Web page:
The New Lunar Year is right around the corner and we are all getting ready to celebrate this auspicious event with family, or at least with 8 of them.
But with a growing population and diminishing resources, it's important that we look to conciliate tradition with more sustainable practices. Here are our 8 easy ways to make a difference and attract good fortune into the Year of the Ox.
1. Sustainably-fished Yusheng
The most popular incarnation of Yusheng has got to be the Qicai Yusheng (七彩鱼生), which means “seven-coloured raw fish salad”, but as its self-explanatory name attests, it isn't vegetarian-friendly. As we've discussed before, seafood consumption is anything but sustainable: 85% of fishing grounds in the world are already overfished or fully exploited. Atlantic salmon - farmed that is - is your best option if you have to choose a fish, and figures on WWF's Singapore Seafood Guide under the "recommended" category that includes seafood species "from well-managed, sustainable stocks which are not considered to be over-exploited".
2. Vegetarian Lo hei and Bak Kwa
Better still, lo-hei to a low-impact dish that is vegetarian or even vegan-friendly. If the idea seems overwhelming and you don't know where to start, book your celebrations at Nature Vegetarian Delights or Lotus Vegetarian Restaurant whose Chinese vegetarian concepts offer indulgent plant-based choices that are perfect for the auspicious day. From "seafood-free abalone" yusheng to 100% vegan Strawberry Pineapple Tarts 草莓凤梨酥, you won't feel as though you're compromising your delicious traditions for the planet - and will feel better inside too! You can even follow Singaporean website More Than Veggies' guide to make your own plant-based bak kwa or order it online.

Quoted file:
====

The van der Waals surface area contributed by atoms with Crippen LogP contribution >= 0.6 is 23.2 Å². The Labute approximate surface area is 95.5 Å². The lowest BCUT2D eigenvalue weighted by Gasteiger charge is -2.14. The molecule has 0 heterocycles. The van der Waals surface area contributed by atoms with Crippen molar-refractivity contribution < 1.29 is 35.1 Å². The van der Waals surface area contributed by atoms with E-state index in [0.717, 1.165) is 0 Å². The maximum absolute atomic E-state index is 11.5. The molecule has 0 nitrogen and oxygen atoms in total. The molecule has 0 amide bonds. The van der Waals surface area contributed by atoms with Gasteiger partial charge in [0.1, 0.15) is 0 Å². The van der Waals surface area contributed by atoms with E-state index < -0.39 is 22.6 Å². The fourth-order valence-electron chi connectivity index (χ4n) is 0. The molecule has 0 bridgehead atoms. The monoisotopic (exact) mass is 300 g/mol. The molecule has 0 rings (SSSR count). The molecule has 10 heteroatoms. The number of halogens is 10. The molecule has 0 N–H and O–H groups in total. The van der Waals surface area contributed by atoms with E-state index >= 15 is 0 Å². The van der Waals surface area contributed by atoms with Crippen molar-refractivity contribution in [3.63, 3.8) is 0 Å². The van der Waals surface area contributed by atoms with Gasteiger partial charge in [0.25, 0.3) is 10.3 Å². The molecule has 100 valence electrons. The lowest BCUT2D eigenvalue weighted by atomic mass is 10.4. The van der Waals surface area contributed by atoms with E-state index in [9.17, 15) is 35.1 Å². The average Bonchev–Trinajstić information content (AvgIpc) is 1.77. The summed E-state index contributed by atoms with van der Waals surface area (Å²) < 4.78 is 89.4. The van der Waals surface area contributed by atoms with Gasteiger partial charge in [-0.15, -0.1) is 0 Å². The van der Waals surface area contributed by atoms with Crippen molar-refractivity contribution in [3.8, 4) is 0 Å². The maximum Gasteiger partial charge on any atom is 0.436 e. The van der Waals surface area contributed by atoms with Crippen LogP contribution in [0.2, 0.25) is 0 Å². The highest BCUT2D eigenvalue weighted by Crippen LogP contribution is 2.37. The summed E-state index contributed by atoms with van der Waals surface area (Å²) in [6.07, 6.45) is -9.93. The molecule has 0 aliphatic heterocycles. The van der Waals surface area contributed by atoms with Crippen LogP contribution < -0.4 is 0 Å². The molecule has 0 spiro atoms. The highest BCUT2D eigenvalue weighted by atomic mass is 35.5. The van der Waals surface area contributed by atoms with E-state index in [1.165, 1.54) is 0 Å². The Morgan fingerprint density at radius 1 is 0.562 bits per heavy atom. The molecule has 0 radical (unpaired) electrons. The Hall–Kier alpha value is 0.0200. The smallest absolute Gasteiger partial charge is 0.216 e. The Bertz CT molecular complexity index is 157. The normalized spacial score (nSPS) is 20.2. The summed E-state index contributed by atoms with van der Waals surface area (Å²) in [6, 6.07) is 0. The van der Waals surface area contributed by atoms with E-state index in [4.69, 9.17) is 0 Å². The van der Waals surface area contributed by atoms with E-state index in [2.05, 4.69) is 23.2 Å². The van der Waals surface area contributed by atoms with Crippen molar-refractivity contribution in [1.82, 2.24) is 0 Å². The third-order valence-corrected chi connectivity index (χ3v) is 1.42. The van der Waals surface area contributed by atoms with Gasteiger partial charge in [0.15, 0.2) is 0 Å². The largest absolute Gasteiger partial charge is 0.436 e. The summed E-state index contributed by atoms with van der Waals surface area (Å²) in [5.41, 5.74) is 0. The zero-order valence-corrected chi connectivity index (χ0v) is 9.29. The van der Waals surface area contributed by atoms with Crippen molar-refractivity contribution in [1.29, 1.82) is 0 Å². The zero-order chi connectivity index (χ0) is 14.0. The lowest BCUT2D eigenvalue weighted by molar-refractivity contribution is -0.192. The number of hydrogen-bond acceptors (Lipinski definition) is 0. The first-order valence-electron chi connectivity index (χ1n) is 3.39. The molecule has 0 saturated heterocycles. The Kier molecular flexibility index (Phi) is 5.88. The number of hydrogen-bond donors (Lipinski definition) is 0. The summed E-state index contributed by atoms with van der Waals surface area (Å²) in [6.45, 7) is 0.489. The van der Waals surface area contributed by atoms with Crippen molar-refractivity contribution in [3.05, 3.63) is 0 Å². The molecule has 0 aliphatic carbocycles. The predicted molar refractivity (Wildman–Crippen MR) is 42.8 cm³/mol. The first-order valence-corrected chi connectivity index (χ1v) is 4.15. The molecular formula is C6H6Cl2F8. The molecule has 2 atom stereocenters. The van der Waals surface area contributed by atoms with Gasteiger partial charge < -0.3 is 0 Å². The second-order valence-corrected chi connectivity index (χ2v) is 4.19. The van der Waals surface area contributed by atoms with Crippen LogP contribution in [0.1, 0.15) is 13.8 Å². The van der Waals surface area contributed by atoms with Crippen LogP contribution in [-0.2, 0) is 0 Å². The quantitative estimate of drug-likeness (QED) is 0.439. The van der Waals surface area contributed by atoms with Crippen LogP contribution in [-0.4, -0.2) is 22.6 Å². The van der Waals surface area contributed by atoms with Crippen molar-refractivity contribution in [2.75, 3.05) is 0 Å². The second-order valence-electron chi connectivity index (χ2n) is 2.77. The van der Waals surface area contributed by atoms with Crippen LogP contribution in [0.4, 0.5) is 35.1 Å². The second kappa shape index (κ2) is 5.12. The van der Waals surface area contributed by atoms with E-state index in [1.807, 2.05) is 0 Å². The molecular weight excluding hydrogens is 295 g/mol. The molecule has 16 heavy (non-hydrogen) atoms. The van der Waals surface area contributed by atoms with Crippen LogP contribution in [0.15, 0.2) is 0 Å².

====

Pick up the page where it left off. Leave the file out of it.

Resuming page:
3. Avoiding Single-use and dealing with CNY cookies
Project bECOme's Coco is definitely our green cookie monster every Chinese New Year. She started the concept of a Circular CNY which aims to cut food packaging waste by promoting a circular business model of reuse of containers.
If you are collecting CNY sweet treats, bring your own containers, your barePack FlexBoxes, and spread the word that it's free for bakeries to join the barePack network to offer its customers reusables to borrow. You can then conveniently return them any time, to any of the participating bakeries or restaurants instead of hoarding boxes you will definitely run out of ideas and need for!
4. Send an e-hongbao
Every Chinese New Year is the festival of the year that really sees "hongbao" or angbao as we would say in Singapore (red packets) - flying out of the stores. A Chinese tradition, Singaporeans celebrating Chinese New Year are familiar with the in-person act of handing out the hongbao among family and friends, a tradition that begs to change this year amidst the pandemic safety regulations. The Monetary Authority of Singapore (MAS) encourages swapping the paper envelopes for electronic ones, something that is already common practice in China via the messaging app WeChat. Customers of Citibank, DBS Bank, OCBC Bank, Standard Chartered Bank, UOB, and Maybank can add a Chinese New Year greeting with specially designed festive graphics via WhatsApp or SMS. Remote gifting is still preferable amidst our Phase 3 reopening during which celebrations are still be restricted to gatherings of 8 people and queues, especially outside public service buildings, are discouraged.